What I Believe as a Teen With Asperger's
by Jared G.
I am one of many people in this world who are born with a disability that cannot be seen. To my parents I am exceptional; to my siblings, I am annoying. I am not that different; I love model trains, train and video games, and World War I/World War II documentaries. I hate chores and like most teenagers would agree that school can be a drag. I do not have an obvious physical disability, so I’ve found most people are less empathetic towards someone like me.
I have Asperger’s syndrome. I am 14 now. Not even I can explain it; it just is. I do the best I can in school, at home, playing piano and the trumpet. I love Taekwondo as a discipline; it helped me recognize how to control my behavior — how to step back when I was being bullied. I push myself to be a good person. I break myself down because I wish I could fit in. But no, no more. I am me. I am loved. I am enough.
Others can’t see my struggle and it’s hard to ask for what I need because others have already decided for me: 1) what they believe I need or 2) what they think is best for me. If only people would listen; it’s hard to be understood. Sometimes I don’t think I’m any different from other teenagers; we kind of all struggle to be understood, but yeah, it’s a struggle, emotionally and intellectually. If only others could see that I have so much to offer.
There is always that one person who is treated differently because they have a psychological condition. They were born with it and they can’t control it, so I don’t understand why people treat them differently. I believe that no matter what disabilities people have, they should be treated equally.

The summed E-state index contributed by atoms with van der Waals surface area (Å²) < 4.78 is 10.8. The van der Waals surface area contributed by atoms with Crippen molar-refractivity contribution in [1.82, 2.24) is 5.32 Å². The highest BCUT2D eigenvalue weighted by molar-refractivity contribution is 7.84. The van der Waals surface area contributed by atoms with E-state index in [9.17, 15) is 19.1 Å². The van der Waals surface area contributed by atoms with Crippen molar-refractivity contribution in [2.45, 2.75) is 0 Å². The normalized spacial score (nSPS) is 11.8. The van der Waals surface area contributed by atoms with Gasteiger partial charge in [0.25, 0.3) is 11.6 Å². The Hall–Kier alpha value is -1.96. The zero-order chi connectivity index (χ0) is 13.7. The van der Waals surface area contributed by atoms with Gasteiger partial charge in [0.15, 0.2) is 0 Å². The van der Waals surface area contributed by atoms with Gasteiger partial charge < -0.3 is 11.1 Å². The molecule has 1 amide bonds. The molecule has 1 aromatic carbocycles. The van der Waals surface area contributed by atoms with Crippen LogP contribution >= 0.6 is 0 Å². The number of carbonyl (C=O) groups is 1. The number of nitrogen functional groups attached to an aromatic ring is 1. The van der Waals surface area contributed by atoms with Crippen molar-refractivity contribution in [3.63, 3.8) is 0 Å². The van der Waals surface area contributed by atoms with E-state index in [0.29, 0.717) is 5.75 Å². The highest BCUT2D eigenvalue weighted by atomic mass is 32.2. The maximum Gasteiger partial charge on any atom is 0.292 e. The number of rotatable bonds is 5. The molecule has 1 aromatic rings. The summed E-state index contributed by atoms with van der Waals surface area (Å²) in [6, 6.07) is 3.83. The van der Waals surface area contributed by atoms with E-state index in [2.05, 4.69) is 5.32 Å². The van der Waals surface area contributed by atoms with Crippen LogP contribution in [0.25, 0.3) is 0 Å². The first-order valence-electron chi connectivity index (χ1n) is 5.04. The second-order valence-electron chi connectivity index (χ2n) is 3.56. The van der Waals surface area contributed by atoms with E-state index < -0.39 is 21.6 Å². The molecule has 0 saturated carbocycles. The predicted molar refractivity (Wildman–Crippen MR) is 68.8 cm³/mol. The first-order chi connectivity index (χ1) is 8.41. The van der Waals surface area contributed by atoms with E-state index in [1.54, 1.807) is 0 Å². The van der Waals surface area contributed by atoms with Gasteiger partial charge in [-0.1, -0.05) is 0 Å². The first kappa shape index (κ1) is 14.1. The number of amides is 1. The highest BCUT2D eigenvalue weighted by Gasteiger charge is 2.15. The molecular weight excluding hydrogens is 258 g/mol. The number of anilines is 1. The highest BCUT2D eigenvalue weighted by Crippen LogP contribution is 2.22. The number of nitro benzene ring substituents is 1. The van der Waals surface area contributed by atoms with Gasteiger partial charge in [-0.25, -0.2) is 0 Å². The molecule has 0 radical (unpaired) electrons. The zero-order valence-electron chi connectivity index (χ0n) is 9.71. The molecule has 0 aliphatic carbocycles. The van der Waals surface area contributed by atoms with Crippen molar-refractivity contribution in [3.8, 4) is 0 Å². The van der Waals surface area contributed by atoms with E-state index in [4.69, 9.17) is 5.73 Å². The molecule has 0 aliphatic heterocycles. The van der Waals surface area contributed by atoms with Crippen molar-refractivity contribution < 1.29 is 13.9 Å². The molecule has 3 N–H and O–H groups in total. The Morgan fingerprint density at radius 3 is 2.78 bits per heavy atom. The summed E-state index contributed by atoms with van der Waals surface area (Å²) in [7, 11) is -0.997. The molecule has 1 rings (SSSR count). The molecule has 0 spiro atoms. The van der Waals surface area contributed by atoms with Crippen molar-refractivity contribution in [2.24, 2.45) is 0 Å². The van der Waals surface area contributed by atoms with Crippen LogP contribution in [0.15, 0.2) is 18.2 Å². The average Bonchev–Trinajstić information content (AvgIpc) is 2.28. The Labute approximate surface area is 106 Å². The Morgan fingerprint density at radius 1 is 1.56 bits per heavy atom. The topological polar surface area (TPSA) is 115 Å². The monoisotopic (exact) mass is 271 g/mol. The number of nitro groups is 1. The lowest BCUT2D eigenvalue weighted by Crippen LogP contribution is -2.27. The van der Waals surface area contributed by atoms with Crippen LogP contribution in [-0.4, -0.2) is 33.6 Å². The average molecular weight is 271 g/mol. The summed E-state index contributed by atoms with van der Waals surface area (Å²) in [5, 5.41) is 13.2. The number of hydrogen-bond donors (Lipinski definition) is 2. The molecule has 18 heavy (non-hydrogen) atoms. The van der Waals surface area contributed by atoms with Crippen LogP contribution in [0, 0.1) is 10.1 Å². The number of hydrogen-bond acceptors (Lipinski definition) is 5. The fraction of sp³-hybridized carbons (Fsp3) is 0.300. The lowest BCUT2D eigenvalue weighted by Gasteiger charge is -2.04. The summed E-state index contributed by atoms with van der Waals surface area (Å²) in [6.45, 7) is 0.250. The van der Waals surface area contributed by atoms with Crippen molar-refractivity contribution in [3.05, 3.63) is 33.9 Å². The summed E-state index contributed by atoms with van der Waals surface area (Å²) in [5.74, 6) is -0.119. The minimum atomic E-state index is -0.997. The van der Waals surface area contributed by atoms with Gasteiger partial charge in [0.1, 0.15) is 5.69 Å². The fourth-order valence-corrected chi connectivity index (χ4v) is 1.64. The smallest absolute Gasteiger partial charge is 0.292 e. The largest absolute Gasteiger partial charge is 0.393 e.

I have Asperger’s, and have several common traits of the condition such as laughing at inappropriate times, being interested in certain topics, and having trouble fitting in/socializing/making friends. Being awkward, being impulsive, fidgeting, obsessive behavior, and the list goes on. This affected me a lot even though it may not seem like it would. I was only interested in trains, so I was made fun of most of my life. I laughed too often, so people thought I was weird. I wasn’t the best at socializing, so that contributed to not having many friends. It was like this for a long time, and still somewhat is.
We moved recently. I thought I could start fresh; less bullies, more friends, new reputation. Turns out I was wrong. After a week of being the new kid, I had already been bullied and I only had a couple friends. Although they didn’t know I had Asperger’s, I did act very different around people. Eventually people found out and increased their insults because they knew I was emotional and couldn’t strike back. I can not stand when people are insulted and made fun of because they have disabilities they were born with and cannot help but have. Quite a few people in this school are guilty of making fun of people with disabilities. For example, a fellow friend and disabled student here is a cool person, but it’s kind of hard to see that through his condition, so people make fun of him.
I would like to encourage kids of my generation to be more kind to each other. I would like to shed a light on autism and disabilities so others can see we are OK to have as friends. We may not be tough on the football field, or deal with social events well, but we are dependable friends. Our brains are wired like a maze; we have all the components other people have, but we just have to challenge ourselves and find different ways to move forward through the maze. I say to others: be more kind, help your fellow peers, be less critical. When someone is struggling, think about how good it feels when someone comes to help you when you least expect it. We are all trying to fit in. We are all trying to figure life out. Why do some people try to make it so hard on others?”
Getty image by Bodnarchuk.